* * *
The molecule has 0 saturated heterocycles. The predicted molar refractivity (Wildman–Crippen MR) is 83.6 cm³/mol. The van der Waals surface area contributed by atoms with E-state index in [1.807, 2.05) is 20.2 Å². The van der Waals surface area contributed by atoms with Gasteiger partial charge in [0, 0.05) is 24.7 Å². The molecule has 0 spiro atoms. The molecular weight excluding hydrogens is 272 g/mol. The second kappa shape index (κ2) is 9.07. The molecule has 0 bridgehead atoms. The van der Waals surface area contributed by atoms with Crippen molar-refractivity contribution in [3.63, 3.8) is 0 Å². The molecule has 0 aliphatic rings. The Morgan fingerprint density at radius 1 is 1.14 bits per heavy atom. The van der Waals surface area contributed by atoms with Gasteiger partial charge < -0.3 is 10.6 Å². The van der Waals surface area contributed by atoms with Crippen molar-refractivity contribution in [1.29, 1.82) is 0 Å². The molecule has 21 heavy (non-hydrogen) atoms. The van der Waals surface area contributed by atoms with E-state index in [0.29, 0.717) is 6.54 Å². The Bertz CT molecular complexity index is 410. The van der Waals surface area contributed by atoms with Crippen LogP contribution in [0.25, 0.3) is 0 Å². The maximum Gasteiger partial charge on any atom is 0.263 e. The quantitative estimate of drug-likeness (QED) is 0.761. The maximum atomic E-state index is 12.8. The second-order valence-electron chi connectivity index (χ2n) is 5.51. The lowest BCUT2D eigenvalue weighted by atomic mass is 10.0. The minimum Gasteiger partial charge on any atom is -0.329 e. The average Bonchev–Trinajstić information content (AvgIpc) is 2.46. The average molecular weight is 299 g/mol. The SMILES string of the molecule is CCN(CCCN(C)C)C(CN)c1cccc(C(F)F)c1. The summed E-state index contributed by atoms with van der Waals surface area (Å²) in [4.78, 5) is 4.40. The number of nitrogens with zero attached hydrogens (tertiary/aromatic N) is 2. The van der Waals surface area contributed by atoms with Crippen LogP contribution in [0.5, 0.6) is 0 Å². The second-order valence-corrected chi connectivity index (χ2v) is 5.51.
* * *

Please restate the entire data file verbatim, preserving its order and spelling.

The molecule has 0 saturated heterocycles. The predicted molar refractivity (Wildman–Crippen MR) is 83.6 cm³/mol. The van der Waals surface area contributed by atoms with E-state index in [1.807, 2.05) is 20.2 Å². The van der Waals surface area contributed by atoms with Gasteiger partial charge in [0, 0.05) is 24.7 Å². The molecule has 0 spiro atoms. The molecular weight excluding hydrogens is 272 g/mol. The second kappa shape index (κ2) is 9.07. The molecule has 0 bridgehead atoms. The van der Waals surface area contributed by atoms with Crippen molar-refractivity contribution in [3.63, 3.8) is 0 Å². The molecule has 0 aliphatic rings. The Morgan fingerprint density at radius 1 is 1.14 bits per heavy atom. The van der Waals surface area contributed by atoms with Gasteiger partial charge < -0.3 is 10.6 Å². The van der Waals surface area contributed by atoms with Crippen molar-refractivity contribution in [1.29, 1.82) is 0 Å². The molecule has 21 heavy (non-hydrogen) atoms. The van der Waals surface area contributed by atoms with E-state index in [0.29, 0.717) is 6.54 Å². The Bertz CT molecular complexity index is 410. The van der Waals surface area contributed by atoms with Crippen LogP contribution in [0.25, 0.3) is 0 Å². The maximum Gasteiger partial charge on any atom is 0.263 e. The quantitative estimate of drug-likeness (QED) is 0.761. The maximum atomic E-state index is 12.8. The second-order valence-electron chi connectivity index (χ2n) is 5.51. The lowest BCUT2D eigenvalue weighted by atomic mass is 10.0. The minimum Gasteiger partial charge on any atom is -0.329 e. The average Bonchev–Trinajstić information content (AvgIpc) is 2.46. The average molecular weight is 299 g/mol. The SMILES string of the molecule is CCN(CCCN(C)C)C(CN)c1cccc(C(F)F)c1. The summed E-state index contributed by atoms with van der Waals surface area (Å²) in [4.78, 5) is 4.40. The number of nitrogens with zero attached hydrogens (tertiary/aromatic N) is 2. The van der Waals surface area contributed by atoms with Crippen LogP contribution in [0.5, 0.6) is 0 Å². The second-order valence-corrected chi connectivity index (χ2v) is 5.51.